His opponent, Canadian-born Donny Lalonde, was unknown to most casual fans. He was tall, lean and could punch (26 of 31 wins by KO). He was also nicknamed "The Golden Boy" -- not because he had won Olympic gold like Oscar De La Hoya, but because he had dyed his hair blonde. Lalonde had won the WBC vacant light heavyweight title the previous November with a second-round stoppage of Eddie Davis.

The WBC not only sanctioned this fight for Lalonde's light heavyweight title, it also put its newly created super middleweight belt on the line. That meant Leonard would get the chance to win two world titles in as many weight classes in just one fight. It also meant Lalonde had to fight at a contracted weight of 167 pounds, eight pounds under the light heavyweight limit. Leonard weighed in at 165, which Lalonde addressed right away, calling Leonard "a fat, old welterweight."

Midway through the fourth round, Lalonde connected with a right to the top of Leonard's head, which sent him to the canvas for only the second time in his career. Leonard took the mandatory eight count and survived the round. According to the scorecard of Harold Lederman, HBO's unofficial judge, Lalonde had won the first four rounds, including 10-8 in the fourth.

Leonard and Lalonde continued to trade punches as the fight wore on, but it was Leonard who began landing the more efficient blows.

Leonard would finally catch Lalonde in the ninth with a brutal assault of unanswered punches. A Leonard left hook dropped Lalonde with 60 seconds left in the round. Lalonde courageously made it to his feet, but he was sent back to the canvas for good just seconds later.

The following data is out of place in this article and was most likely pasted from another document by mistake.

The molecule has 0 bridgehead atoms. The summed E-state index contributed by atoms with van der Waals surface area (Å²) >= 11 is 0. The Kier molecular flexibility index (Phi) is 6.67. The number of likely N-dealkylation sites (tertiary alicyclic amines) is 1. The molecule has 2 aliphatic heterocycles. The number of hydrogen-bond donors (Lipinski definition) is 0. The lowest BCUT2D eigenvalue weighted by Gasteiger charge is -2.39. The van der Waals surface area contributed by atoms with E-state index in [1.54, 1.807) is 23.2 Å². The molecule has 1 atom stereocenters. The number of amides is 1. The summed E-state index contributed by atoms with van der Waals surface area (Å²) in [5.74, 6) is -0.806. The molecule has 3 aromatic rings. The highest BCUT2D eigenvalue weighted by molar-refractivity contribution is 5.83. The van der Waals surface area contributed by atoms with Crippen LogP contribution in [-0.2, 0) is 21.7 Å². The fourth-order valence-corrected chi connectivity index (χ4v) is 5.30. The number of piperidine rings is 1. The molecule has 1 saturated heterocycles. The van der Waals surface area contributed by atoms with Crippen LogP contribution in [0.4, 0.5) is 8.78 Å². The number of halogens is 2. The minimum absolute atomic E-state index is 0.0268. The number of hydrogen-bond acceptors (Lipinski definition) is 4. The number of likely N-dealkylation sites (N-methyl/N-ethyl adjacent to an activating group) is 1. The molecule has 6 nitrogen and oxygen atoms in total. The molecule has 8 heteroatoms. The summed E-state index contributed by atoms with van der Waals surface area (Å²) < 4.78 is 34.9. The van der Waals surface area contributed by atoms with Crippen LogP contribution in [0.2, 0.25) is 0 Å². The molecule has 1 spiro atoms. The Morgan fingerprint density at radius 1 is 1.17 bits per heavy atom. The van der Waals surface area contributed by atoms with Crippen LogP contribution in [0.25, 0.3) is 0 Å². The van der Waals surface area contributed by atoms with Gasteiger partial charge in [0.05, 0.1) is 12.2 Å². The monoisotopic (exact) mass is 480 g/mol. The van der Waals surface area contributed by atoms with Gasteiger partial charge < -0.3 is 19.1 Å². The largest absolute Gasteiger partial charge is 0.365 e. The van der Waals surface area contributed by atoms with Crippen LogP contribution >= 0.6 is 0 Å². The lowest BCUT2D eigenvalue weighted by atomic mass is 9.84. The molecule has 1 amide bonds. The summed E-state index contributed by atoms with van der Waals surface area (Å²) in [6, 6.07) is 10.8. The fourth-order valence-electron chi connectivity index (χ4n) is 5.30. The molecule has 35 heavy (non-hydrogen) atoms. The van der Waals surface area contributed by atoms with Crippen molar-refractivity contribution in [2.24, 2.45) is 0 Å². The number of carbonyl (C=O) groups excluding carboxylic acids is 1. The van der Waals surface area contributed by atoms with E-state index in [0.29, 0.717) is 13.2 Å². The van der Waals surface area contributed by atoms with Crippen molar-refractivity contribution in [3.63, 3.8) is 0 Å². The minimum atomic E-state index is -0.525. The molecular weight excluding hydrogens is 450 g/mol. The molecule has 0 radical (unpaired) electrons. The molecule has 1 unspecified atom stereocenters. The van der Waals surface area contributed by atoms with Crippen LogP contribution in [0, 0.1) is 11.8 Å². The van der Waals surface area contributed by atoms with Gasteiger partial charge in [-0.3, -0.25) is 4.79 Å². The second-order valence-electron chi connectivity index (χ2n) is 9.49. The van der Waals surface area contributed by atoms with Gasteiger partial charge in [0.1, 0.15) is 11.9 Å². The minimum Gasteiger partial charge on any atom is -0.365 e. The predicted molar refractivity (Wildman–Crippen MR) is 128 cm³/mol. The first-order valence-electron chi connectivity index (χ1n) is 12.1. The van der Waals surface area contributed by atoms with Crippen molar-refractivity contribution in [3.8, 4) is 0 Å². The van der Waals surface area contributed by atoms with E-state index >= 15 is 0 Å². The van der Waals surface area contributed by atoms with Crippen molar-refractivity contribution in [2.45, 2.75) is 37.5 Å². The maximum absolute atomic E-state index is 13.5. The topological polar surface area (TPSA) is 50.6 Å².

Lalonde was the busier fighter, according to Compubox punch stats, but he landed just 122 of his 508 punches (24 percent). Leonard, by contrast, landed an impressive 54 percent of his blows (205 out of 382). How good was his performance in this back-and-forth battle? Last month, Floyd Mayweather Jr. landed 46 percent of his punches against Canelo Alvarez in a fight he thoroughly dominated.

Leonard never defended the light heavyweight title. He kept the 168-pound title and put it up against that other five-division champion, Hearns, when they made a rematch the following June. They battled to a draw, a fight many believe Hearns won.

Hearns endures 'The Heat' to make history

October, 7, 2013
10/07/13
8:47
PM ET
Thomas HearnsThe Ring Magazine/Getty ImagesThomas Hearns needed to get off the canvas in order to outlast James "The Heat" Kinchen in 1988.
Leading up to Juan Manuel Marquez's bid to win a world title in a fifth different weight class on Saturday, ESPN.com will look back at the elite group of fighters who have already achieved the feat -- we'll roll out a new one each day this week -- in our "Five In Five" series.

In 1988, Thomas Hearns was the only man to have won world titles in four weight classes. "The Hitman" was on a path to claim a title in a record fifth division at super middleweight, but that appeared to go away when WBA titleholder Fulgencio Obelmejias withdrew from their Nov. 4 fight with a rib injury.

Although he didn't know it at the time, Hearns remained on that path. During the summer of 1988, several members of the WBA withdrew from the sanctioning body. As a result, they decided to form their own new organization. Thus, the World Boxing Organization (WBO) was born and the sport's alphabet soup became more crowded.

Hearns would find a new opponent in James "The Heat" Kinchen. The 30-year old veteran was coming off a decision victory over Marvin Mack just 22 days earlier.